As the evidence continued to build against Ohio Bureaucrat Helen Jones-Kelley for doing an illegal search on Joe the Plumber’s background, she remained on unpaid “leave” because of a different violation. She used the states e-mail system to campaign for Obama. Today she finally resigned from her position, two of her superiors left their jobs also:

State official resigns over ‘Joe the Plumber’ affair

By Catherine Candisky

Helen Jones-Kelley, the state official placed on unpaid leave for improperly accessing confidential information from state databases on “Joe the Plumber,” has resigned.

Two senior managers involved in the incident also are leaving, The Dispatch has learned..
Jones-Kelley was scheduled to return to work as director of the Department of Job and Family Services on Monday following a one-month suspension without pay.
Today’s action comes just hours after the Senate approved a measure cracking down on state workers who improperly conduct checks involving people’s personal information. Republicans complained that Gov. Ted Strickland, who promised to set a high ethical standard as governor, was letting her off far too lightly.
The bill will go to the House tonight, where it is expected to be approved and sent to the governor..
Strickland suspended Jones-Kelley after a report by Inspector General Thomas P. Charles found that checks into the background of Samuel Joseph Wurzelbacher that were approved by Jones-Kelley were not conducted for any legitimate governmental purpose.
The administration last night fired Doug Thompson, the deputy director of child support who was scheduled to return to work Monday following a one-month suspension without pay.
Fred Williams, assistant agency director, has resigned effective Jan. 31. He recently returned to his job after a week suspension without pay.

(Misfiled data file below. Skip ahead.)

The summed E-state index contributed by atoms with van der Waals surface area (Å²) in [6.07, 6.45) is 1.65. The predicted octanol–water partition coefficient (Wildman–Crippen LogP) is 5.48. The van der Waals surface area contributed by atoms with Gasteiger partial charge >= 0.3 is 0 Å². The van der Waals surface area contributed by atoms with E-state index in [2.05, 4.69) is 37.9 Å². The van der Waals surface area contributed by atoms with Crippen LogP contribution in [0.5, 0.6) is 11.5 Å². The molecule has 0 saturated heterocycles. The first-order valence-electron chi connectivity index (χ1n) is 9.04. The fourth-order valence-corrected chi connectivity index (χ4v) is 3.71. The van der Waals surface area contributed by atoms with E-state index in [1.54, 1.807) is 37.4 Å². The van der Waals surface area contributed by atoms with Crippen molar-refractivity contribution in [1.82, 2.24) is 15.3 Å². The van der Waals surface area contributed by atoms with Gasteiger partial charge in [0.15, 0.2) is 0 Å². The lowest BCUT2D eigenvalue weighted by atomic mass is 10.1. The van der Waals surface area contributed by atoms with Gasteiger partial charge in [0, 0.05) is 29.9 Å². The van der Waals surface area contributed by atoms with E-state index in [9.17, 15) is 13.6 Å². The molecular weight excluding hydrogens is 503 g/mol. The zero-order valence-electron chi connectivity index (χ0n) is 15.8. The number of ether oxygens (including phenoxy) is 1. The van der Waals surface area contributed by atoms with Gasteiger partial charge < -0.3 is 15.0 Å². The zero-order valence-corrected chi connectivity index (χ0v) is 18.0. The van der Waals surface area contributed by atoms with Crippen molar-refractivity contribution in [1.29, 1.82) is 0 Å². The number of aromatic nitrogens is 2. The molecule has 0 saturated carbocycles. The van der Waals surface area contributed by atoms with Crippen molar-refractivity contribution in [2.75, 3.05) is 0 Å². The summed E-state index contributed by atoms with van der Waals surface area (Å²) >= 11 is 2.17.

Williams and Thompson were faulted for participating in Jones-Kelley’s authorization of the checks on Wurzelbacher. Thompson also ordered an employee to lie about the reason for the check.
Jones-Kelley authorized that checks the day after Republican presidential nominee Sen. John McCain mentioned Wurzelbacher, who he had met during a campaign visit to the Toledo area, repeatedly during the final televised debate with Democrat Barack Obama on Oct. 15.
The agency’s actions drew outrage from across the nation after The Dispatch broke the story.
Announcement of Jones-Kelley’s resignation came less than an hour after administration officials told The Dispatch that they knew nothing about the pending departures.
Jones-Kelley told the inspector general the child support checks were run on those thrust into the public spotlight to see whether they were receiving public assistance or owed child support or unemployment-compensation taxes. The report found that explanation incredible.
Charles’ investigation faulted Williams and Thompson for participating in Jones-Kelley’s authorization of checks on Wurzelbacher and criticized Thompson for instructing an employee to send a “deceptive e-mail” about a child-support check